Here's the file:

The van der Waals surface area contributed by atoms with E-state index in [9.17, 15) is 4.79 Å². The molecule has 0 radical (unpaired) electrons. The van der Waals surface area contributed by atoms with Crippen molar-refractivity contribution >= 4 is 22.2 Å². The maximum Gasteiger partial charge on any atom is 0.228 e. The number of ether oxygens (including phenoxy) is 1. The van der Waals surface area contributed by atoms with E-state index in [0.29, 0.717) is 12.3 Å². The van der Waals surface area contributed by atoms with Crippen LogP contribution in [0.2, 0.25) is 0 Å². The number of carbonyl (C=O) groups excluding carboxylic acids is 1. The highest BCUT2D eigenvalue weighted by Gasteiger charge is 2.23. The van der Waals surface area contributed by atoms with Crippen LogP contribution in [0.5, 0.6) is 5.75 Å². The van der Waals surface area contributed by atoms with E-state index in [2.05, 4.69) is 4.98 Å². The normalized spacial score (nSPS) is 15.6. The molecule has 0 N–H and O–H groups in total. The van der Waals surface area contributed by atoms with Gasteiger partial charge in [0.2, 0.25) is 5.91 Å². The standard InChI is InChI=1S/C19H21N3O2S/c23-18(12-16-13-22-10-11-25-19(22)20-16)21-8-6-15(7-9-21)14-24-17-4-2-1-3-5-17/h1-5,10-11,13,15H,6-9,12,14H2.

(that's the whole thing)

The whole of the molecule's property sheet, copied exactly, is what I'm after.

The van der Waals surface area contributed by atoms with E-state index in [9.17, 15) is 4.79 Å². The molecule has 0 radical (unpaired) electrons. The van der Waals surface area contributed by atoms with Crippen molar-refractivity contribution >= 4 is 22.2 Å². The maximum Gasteiger partial charge on any atom is 0.228 e. The number of ether oxygens (including phenoxy) is 1. The van der Waals surface area contributed by atoms with E-state index in [0.29, 0.717) is 12.3 Å². The van der Waals surface area contributed by atoms with Crippen LogP contribution in [0.2, 0.25) is 0 Å². The number of carbonyl (C=O) groups excluding carboxylic acids is 1. The highest BCUT2D eigenvalue weighted by Gasteiger charge is 2.23. The van der Waals surface area contributed by atoms with Crippen LogP contribution in [0.5, 0.6) is 5.75 Å². The van der Waals surface area contributed by atoms with E-state index in [2.05, 4.69) is 4.98 Å². The normalized spacial score (nSPS) is 15.6. The molecule has 0 N–H and O–H groups in total. The van der Waals surface area contributed by atoms with Gasteiger partial charge in [0.2, 0.25) is 5.91 Å². The standard InChI is InChI=1S/C19H21N3O2S/c23-18(12-16-13-22-10-11-25-19(22)20-16)21-8-6-15(7-9-21)14-24-17-4-2-1-3-5-17/h1-5,10-11,13,15H,6-9,12,14H2.